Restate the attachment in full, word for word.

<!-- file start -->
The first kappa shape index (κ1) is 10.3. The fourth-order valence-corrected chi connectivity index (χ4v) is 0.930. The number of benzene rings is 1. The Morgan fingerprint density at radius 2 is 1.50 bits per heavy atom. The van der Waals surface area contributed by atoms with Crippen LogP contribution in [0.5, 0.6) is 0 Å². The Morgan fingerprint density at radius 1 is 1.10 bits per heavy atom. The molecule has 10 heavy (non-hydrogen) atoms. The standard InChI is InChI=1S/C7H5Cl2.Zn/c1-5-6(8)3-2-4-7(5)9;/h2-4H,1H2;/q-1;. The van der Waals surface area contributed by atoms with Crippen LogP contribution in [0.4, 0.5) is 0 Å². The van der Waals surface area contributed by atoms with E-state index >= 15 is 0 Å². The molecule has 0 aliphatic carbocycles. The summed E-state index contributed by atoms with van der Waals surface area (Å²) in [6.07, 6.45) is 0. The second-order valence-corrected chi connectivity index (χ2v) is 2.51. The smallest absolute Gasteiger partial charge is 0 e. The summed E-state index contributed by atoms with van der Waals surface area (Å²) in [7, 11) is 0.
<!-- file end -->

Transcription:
The first kappa shape index (κ1) is 10.3. The fourth-order valence-corrected chi connectivity index (χ4v) is 0.930. The number of benzene rings is 1. The Morgan fingerprint density at radius 2 is 1.50 bits per heavy atom. The van der Waals surface area contributed by atoms with Crippen LogP contribution in [0.5, 0.6) is 0 Å². The Morgan fingerprint density at radius 1 is 1.10 bits per heavy atom. The molecule has 10 heavy (non-hydrogen) atoms. The standard InChI is InChI=1S/C7H5Cl2.Zn/c1-5-6(8)3-2-4-7(5)9;/h2-4H,1H2;/q-1;. The van der Waals surface area contributed by atoms with Crippen LogP contribution in [0.4, 0.5) is 0 Å². The van der Waals surface area contributed by atoms with E-state index >= 15 is 0 Å². The molecule has 0 aliphatic carbocycles. The summed E-state index contributed by atoms with van der Waals surface area (Å²) in [6.07, 6.45) is 0. The second-order valence-corrected chi connectivity index (χ2v) is 2.51. The smallest absolute Gasteiger partial charge is 0 e. The summed E-state index contributed by atoms with van der Waals surface area (Å²) in [7, 11) is 0.